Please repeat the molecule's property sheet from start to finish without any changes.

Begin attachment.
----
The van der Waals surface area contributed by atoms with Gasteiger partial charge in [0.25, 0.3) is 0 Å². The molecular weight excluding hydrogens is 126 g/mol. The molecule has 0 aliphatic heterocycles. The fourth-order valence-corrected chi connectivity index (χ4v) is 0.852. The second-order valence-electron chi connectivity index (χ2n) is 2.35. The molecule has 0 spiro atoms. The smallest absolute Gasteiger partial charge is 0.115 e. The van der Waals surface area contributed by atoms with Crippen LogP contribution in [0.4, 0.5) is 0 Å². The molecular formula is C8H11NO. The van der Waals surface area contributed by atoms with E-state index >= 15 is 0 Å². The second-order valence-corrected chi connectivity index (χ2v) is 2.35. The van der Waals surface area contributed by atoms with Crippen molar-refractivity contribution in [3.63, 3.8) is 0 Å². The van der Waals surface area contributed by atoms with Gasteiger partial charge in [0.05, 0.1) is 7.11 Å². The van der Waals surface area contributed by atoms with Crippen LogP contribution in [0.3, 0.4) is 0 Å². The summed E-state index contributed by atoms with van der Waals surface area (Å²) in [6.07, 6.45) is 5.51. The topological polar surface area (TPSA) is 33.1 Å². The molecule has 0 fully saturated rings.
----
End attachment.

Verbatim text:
The van der Waals surface area contributed by atoms with Gasteiger partial charge in [0.25, 0.3) is 0 Å². The molecular weight excluding hydrogens is 126 g/mol. The molecule has 0 aliphatic heterocycles. The fourth-order valence-corrected chi connectivity index (χ4v) is 0.852. The second-order valence-electron chi connectivity index (χ2n) is 2.35. The molecule has 0 spiro atoms. The smallest absolute Gasteiger partial charge is 0.115 e. The van der Waals surface area contributed by atoms with Crippen LogP contribution in [0.4, 0.5) is 0 Å². The molecular formula is C8H11NO. The van der Waals surface area contributed by atoms with E-state index >= 15 is 0 Å². The second-order valence-corrected chi connectivity index (χ2v) is 2.35. The van der Waals surface area contributed by atoms with Crippen molar-refractivity contribution in [3.63, 3.8) is 0 Å². The van der Waals surface area contributed by atoms with Gasteiger partial charge in [0.05, 0.1) is 7.11 Å². The van der Waals surface area contributed by atoms with Crippen LogP contribution in [0.3, 0.4) is 0 Å². The summed E-state index contributed by atoms with van der Waals surface area (Å²) in [6.07, 6.45) is 5.51. The topological polar surface area (TPSA) is 33.1 Å². The molecule has 0 fully saturated rings.